Press 19 if you want one of our perfectly trained, housebroken, kid and cat friendly purebred tiny dogs that we have an abundance of.

Press 20 if you want us to take your dog that has a slight aggression problem, i.e. has only bitten a few people and killed your neighbor’s cats.

Press 21 if you have already called once and been told we don’t take personal surrenders but thought you would get a different person this time with a different answer.

Press 22 if you want us to use space that would go to a stray to board your personal dog while you are on vacation, free of charge, of course.

Press 23 if it is Christmas Eve or Easter morning and you want me to deliver an eight week old puppy to your house by 6:30 am before your kids wake up.

Press 24 if you have bought your children a duckling, chick or baby bunny for Easter and it is now Christmas and no longer cute.

Press 25 if you want us to take your female dog who has already had ten litters, but we can’t spay her because she is pregnant again and it is against your religion.

Press 26 if you’re lying to make one of our younger volunteers feel bad and take your personal pet off your hands.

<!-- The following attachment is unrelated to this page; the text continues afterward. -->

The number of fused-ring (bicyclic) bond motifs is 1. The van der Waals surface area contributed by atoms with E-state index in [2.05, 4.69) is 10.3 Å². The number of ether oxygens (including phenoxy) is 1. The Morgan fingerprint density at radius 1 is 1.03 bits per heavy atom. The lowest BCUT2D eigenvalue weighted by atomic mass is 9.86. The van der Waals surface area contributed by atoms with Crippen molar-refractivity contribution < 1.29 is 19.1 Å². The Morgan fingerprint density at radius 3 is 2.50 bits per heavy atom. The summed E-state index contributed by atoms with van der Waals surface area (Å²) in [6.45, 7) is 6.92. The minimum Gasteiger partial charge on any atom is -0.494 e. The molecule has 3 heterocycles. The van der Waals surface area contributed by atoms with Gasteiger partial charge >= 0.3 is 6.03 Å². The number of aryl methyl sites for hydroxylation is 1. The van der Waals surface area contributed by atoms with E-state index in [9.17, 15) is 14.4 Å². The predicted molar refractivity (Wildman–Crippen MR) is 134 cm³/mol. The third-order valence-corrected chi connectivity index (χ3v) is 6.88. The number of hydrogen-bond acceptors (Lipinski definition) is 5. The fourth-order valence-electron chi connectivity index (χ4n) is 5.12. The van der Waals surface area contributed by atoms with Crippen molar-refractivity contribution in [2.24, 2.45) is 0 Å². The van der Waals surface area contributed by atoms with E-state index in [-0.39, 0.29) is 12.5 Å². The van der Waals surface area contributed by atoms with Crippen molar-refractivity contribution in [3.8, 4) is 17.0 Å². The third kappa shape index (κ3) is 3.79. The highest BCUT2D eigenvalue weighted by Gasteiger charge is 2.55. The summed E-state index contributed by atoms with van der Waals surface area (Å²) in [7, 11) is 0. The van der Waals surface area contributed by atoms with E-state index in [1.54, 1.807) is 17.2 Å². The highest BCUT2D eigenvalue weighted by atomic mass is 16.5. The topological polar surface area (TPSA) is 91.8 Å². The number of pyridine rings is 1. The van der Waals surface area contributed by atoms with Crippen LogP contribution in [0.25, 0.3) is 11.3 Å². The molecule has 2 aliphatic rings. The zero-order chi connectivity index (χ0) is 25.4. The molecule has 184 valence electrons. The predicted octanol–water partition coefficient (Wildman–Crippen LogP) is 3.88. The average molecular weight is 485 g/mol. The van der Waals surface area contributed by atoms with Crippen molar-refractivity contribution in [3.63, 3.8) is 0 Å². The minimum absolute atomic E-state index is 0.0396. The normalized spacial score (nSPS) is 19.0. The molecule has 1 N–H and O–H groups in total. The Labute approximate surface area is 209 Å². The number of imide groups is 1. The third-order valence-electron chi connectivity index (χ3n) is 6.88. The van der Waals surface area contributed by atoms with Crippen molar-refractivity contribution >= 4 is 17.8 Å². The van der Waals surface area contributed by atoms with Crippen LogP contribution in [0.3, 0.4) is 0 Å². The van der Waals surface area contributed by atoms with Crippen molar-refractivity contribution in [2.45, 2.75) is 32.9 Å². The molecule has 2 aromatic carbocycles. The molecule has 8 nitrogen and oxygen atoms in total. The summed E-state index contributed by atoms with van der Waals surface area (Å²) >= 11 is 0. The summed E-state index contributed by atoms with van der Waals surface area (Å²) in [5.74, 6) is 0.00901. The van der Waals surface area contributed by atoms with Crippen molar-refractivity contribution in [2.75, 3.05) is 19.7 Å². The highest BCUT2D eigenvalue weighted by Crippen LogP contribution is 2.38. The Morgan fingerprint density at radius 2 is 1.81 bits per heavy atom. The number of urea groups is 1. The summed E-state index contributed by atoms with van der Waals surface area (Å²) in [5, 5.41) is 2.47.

Press 27 if your cat is biting and not using the litter box because it is declawed, but are not willing to accept the responsibility that the cat’s behavior is altered because of your nice furniture.

Press 28 if your two year old male dog is marking all over your house but you just haven’t gotten around to having him neutered.

Press 29 if you previously had an outdoor only dog and are calling because she is suddenly pregnant.

Press 30 if you have done “everything” to housebreak your dog and have had no success but you don’t want to crate the dog because it is cruel.

Press 31 if you didn’t listen to the message asking for an evening phone number and you left your work number when all volunteers are also working and you are angry because no one called you back.

Press 32 if you need a puppy immediately and cannot wait because today is your daughter’s birthday and you forgot when she was born.

Press 33 if your dog’s coat doesn’t match your new furniture and you need a different color or breed.